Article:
I was born and grew up in kibbutz Mishmar-Haemek, Israel. This experience shaped my personality, particularly caring for others' well being (hence equity and social justice). In this context, I was continually encouraged to support peers' and younger students' education via academic and social activities. This early exposure brought forth my keen interest in helping others, particularly in learning mathematics, and eventually led to my development into a mathematics teacher, teacher educator, and researcher of mathematics learning and teaching.
In line with my upbringing, I see education as the key to a life worth living, to realization of each and every human's potential, and to the continual conversation between generations that make possible nurturing individuals within their cultures. I consider every group in which I find myself (e.g., classes I teach, committees on which I serve) as a community and strive to provide each of its members with the best personal and academic experience. It goes without saying that, for me, education is about dialogue carried out by partners for the purpose of facilitating their mutual growth. Simply put, my educational work IS the source for my life-long learning.
My academic work has always focused on how teacher-learner interactions nurture mathematical powers in all involved. To this end, I study both how students learn particular concepts in math (e.g., fractions) and how teachers develop ever-improved ways to teach such concepts, and combine both lines of study into a growing, comprehensive framework. This framework explains the cognitive processes teaching may engender and links them to plausible brain functioning that underlie learning. My teaching of mathematics and my studies have always paid particular attention to those who are underserved and thus, too often, are left behind. I truly believe that good teaching entails every student's success in mathematics and related topics, and have built networks of communities where teachers strive to learn and provide such teaching.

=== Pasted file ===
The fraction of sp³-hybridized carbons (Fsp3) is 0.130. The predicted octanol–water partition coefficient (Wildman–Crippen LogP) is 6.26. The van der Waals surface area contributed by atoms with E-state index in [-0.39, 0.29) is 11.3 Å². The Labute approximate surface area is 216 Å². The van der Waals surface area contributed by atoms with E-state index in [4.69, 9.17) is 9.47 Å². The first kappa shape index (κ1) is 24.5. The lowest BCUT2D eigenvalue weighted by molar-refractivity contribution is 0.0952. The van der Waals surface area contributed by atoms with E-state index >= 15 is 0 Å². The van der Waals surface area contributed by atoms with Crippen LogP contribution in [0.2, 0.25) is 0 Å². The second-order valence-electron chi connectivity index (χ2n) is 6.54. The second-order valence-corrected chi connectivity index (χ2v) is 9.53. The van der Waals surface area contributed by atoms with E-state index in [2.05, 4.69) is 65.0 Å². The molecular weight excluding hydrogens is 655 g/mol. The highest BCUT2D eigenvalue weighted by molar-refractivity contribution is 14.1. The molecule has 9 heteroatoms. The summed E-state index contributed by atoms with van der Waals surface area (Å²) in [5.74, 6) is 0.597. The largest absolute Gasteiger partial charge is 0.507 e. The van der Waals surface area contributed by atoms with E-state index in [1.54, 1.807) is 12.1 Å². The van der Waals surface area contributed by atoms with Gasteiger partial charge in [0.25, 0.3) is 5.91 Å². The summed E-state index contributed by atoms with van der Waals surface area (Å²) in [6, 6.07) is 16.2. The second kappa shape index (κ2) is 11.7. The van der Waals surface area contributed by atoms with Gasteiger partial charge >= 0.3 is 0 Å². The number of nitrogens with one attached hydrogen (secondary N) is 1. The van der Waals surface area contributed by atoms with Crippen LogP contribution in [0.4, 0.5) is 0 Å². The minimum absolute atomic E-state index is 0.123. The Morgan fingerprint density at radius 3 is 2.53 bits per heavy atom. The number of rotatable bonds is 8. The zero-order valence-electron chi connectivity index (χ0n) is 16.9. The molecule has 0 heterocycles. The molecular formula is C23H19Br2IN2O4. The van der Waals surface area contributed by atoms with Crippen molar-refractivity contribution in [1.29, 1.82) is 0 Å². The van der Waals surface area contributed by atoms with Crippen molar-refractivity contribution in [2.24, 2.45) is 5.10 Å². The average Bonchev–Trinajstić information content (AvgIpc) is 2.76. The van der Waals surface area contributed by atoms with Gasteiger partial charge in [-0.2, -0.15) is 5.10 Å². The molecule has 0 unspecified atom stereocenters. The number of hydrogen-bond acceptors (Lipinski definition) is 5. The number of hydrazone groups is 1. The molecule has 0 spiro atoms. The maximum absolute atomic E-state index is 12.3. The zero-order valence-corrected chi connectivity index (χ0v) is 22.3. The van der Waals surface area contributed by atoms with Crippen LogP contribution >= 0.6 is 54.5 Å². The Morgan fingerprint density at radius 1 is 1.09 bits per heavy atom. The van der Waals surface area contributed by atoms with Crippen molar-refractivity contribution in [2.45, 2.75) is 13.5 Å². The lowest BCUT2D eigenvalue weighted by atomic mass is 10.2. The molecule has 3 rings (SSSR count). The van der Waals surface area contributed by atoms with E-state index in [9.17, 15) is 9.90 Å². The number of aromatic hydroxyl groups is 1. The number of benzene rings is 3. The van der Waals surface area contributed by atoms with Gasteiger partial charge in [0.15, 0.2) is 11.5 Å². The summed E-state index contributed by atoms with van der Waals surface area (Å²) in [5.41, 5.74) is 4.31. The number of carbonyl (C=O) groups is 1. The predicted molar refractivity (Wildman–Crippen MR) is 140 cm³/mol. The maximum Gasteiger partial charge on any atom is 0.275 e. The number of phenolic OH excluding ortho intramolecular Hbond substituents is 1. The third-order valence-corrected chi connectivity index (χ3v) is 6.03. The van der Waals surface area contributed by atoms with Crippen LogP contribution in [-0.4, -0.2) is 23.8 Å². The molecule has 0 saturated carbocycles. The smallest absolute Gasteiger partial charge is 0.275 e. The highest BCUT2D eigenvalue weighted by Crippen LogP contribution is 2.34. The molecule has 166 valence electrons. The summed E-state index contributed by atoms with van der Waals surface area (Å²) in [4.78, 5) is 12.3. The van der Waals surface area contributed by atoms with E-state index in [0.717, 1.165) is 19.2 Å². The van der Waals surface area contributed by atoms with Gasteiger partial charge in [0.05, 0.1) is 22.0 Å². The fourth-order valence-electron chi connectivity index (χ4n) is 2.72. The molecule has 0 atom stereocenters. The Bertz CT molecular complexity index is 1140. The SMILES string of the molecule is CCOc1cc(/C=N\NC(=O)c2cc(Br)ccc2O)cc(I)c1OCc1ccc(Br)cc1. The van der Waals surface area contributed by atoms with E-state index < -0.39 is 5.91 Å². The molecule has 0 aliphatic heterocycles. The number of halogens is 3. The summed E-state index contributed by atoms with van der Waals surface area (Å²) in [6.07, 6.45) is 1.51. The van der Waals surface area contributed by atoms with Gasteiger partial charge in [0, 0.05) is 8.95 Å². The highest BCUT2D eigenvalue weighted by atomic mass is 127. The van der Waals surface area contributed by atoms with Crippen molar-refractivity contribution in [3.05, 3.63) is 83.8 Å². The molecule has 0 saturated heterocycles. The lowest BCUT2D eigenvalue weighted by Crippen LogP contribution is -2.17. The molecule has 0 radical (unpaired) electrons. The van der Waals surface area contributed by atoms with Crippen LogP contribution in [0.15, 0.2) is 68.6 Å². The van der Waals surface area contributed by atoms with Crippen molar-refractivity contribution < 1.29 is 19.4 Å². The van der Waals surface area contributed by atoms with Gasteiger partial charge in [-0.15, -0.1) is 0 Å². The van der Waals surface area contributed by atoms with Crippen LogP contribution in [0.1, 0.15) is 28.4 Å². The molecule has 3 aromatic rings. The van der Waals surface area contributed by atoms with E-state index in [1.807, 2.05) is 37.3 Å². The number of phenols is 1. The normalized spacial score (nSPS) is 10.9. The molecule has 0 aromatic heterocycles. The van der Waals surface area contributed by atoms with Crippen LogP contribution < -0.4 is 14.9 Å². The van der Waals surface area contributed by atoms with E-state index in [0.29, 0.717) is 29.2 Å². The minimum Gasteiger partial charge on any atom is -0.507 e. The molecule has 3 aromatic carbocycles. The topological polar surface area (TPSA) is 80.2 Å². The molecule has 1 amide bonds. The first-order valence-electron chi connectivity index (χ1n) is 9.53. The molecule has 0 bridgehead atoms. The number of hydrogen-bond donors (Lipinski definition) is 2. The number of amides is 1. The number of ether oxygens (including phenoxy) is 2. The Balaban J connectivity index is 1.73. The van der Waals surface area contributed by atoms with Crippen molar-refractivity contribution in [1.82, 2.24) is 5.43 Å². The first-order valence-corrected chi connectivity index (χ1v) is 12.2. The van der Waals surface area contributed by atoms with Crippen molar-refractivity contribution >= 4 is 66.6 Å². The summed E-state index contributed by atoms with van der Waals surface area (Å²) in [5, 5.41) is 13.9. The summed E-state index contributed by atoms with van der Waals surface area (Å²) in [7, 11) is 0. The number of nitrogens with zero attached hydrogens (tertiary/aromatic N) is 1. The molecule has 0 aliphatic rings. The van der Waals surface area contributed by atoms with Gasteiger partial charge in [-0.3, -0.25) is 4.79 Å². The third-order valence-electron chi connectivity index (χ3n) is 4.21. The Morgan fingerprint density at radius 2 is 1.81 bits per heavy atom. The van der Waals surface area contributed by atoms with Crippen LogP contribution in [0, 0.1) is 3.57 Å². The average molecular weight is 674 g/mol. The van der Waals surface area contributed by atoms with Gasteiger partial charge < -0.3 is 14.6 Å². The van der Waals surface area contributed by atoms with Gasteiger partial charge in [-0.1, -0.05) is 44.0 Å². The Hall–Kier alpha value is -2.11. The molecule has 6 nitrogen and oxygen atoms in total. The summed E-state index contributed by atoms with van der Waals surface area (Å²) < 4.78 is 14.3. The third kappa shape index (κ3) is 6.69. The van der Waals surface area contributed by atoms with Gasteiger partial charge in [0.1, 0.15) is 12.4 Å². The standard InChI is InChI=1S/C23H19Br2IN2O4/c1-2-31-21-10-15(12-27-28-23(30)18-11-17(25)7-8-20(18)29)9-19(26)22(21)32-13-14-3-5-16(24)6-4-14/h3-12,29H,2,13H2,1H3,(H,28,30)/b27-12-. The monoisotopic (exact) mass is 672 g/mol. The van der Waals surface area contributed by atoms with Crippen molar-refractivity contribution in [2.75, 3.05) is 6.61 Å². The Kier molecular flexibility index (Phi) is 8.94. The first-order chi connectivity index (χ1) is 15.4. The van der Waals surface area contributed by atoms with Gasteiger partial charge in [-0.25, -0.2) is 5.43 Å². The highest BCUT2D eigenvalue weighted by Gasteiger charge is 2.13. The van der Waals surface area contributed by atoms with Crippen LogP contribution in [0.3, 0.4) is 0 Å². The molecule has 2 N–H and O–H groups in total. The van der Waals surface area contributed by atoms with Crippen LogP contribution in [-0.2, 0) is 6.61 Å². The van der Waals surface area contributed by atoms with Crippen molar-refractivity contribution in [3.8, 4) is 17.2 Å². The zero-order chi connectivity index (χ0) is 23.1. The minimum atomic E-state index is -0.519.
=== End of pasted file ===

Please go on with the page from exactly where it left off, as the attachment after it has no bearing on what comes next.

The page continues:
My students at University of Colorado Denver:
I moved to the University of Colorado Denver in 2009. My interaction is with students taking a variety of courses as well as those conducting research through master’s theses or doctoral dissertations. I love my students and admire their choice of profession. They bring to class so much interest and caring, as well as concerns and at times fears of mathematics and its teaching. I do my best to assist them in meeting the challenges of improving mathematics teaching for generations of their students. I strive to capitalize on what they already know and continually 'push their envelopes' toward deep reasoning and understanding of foundational mathematical ideas. My door and ears are always open to learn more about them and to assist with whatever they need, in hope they'll develop similar pedagogical approaches.
Classes I teach at the University of Colorado Denver School of Education & Human Development:
- Doctoral Dissertations - DSEP 8994
- Theories of Mathematics Learning - MTED 5030/7030
- Mathematics Teaching – Theory and Practice - MTED 5040/7040
- Developmental Pathways in Students’ Mathematical Thinking - MTED 5060/7060
- Elementary Mathematics Teaching I - UEDU 5002
- Elementary Mathematics Teaching II - UEDU 5003
- Mathematics for Elementary Teachers - MATH 3040
My research interests:
- Students' conceptualization of difficult-to-grasp mathematical understandings
- Mathematics teachers' development of pedagogical approaches and practices that support the above student learning
- Theoretical accounts (frameworks) that explain the cognitive and social processes involved in learning a new (to the learner) idea and how they are linked to brain functioning
Israeli folk dancing; listening to music of all genres (particularly classical) and singing; skiing; hiking; reading; playing basketball.
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